Steven D. Schwinn is an associate professor of law at The John Marshall Law School. He is co-editor of the Constitutional Law Prof Blog http://lawprofessors.typepad.com/conlaw/ and he can be reached at email@example.com or (312) 386-2865.
Law classes come in all sizes. Traditional first-year courses and so-called bar classes can be quite large, while some specialty seminars, skills classes, and clinics can be quite small. Law schools offer all of these and everything in between, in their diverse and varied curriculums.
We all know that class size matters. As teachers, we know that size matters in the way we teach. We teach large classes much differently than we teach seminars; and we teach both of those much differently than we teach skills courses or clinics. Our own preparation and delivery is different; our relationships with, and expectations of, our students are much different; and our methods of evaluating students are different. As teachers, we know that class size matters, and we adjust our teaching accordingly.
But class size matters to learning, too. Students learn differently in large classes, small seminars, skills classes and clinics. For example, large classes offer fewer chances for in-class participation; seminars require it. Large classes focus principally on ideas and theory; small classes, including skills courses and clinics, focus on practice. Larger classes necessarily mean that students engage their teachers less and rely on themselves and their colleagues more; small classes rely on direct, personal, and frequent engagement with both teachers and fellow students. Students have to adapt their learning to these realities in order to get the most out of any class.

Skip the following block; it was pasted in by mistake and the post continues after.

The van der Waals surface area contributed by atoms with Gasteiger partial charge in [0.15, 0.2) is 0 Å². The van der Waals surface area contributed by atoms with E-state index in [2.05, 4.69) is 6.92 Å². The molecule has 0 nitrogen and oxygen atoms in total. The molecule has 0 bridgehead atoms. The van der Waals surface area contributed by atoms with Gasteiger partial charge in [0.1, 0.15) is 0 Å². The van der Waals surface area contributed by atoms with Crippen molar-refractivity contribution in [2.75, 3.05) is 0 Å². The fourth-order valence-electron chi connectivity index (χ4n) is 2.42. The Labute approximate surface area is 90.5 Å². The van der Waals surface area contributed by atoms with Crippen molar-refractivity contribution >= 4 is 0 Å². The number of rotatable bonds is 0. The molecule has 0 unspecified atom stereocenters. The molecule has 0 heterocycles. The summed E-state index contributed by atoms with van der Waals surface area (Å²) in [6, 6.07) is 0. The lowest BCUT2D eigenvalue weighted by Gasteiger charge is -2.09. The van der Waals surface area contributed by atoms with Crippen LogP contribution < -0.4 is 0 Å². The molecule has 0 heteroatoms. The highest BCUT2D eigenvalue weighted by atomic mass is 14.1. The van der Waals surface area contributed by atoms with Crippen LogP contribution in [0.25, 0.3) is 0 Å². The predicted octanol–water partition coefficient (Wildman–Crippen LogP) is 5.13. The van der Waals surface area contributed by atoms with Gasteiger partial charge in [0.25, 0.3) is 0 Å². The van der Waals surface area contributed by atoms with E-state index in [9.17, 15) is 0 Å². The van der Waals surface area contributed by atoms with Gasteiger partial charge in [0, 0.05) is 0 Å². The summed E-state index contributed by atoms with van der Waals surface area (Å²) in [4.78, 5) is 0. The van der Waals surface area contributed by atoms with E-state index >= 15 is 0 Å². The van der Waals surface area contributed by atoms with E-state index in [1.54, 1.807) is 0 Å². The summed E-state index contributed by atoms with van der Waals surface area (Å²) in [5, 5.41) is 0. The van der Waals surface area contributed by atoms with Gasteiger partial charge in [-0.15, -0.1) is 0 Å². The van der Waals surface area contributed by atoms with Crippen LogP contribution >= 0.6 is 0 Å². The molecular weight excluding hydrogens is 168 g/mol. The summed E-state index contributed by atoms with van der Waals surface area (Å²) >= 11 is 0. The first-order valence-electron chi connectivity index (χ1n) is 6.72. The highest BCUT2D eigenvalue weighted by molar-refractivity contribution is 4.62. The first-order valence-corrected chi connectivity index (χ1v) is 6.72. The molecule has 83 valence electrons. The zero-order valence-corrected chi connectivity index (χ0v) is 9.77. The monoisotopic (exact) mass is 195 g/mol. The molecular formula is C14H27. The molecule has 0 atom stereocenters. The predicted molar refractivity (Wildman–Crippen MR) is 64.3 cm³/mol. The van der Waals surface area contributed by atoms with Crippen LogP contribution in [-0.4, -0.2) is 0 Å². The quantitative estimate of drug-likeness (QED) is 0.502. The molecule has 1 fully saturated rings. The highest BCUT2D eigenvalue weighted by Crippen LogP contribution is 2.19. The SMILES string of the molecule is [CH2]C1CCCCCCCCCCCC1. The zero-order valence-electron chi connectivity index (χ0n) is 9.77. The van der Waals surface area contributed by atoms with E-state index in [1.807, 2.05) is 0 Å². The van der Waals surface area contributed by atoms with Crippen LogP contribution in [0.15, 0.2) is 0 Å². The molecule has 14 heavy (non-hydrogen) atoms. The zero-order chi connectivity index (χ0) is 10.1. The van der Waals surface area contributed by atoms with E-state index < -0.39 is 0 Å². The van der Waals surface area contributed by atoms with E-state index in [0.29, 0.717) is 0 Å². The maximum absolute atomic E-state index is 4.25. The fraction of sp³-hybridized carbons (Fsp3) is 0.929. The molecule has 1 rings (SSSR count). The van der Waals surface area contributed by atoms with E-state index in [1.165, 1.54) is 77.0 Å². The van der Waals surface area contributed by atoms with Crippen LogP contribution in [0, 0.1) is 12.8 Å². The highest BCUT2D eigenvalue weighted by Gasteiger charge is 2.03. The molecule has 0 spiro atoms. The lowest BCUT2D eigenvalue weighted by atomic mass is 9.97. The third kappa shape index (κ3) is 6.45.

This isn’t easy to do. With all the pressures on students, it’s tough for them to adjust their learning to their classes. It’s hard enough to keep up with classes, activities, and jobs, much less to be thoughtful, reflective, and adaptive in their learning styles.
But it’s also essential. It’s essentially principally to succeed in class. For example, students who approach a seminar the way they approach a large class will almost surely lose out of the singular benefits of the seminar. Students miss the full benefits of their classes if they fail to adapt.
And more: Adaptive learning is an essential skill for practice. Students will need to have deliberate and varying learning styles to succeed in the diverse environments where they will practice. Law school is a wonderful place to learn how to do this. For many of our students, it may be the last time they have the luxury of experimenting with different learning, stretching their learning styles beyond their natural comfort zone, and adapting to new learning environments.
We teachers can help. We can be more deliberate and varying ourselves, in our teaching styles. We can tell our students more what we’re doing, and why. And we can encourage or require projects that demand different learning styles of our students in our different classes—individual meetings with us, participation in and outside of class, different methods of evaluation, and more.
We’re all fortunate to have a diverse law school curriculum, including classes of different sizes. But in order to get the maximum benefits, we need to adapt our teaching and learning.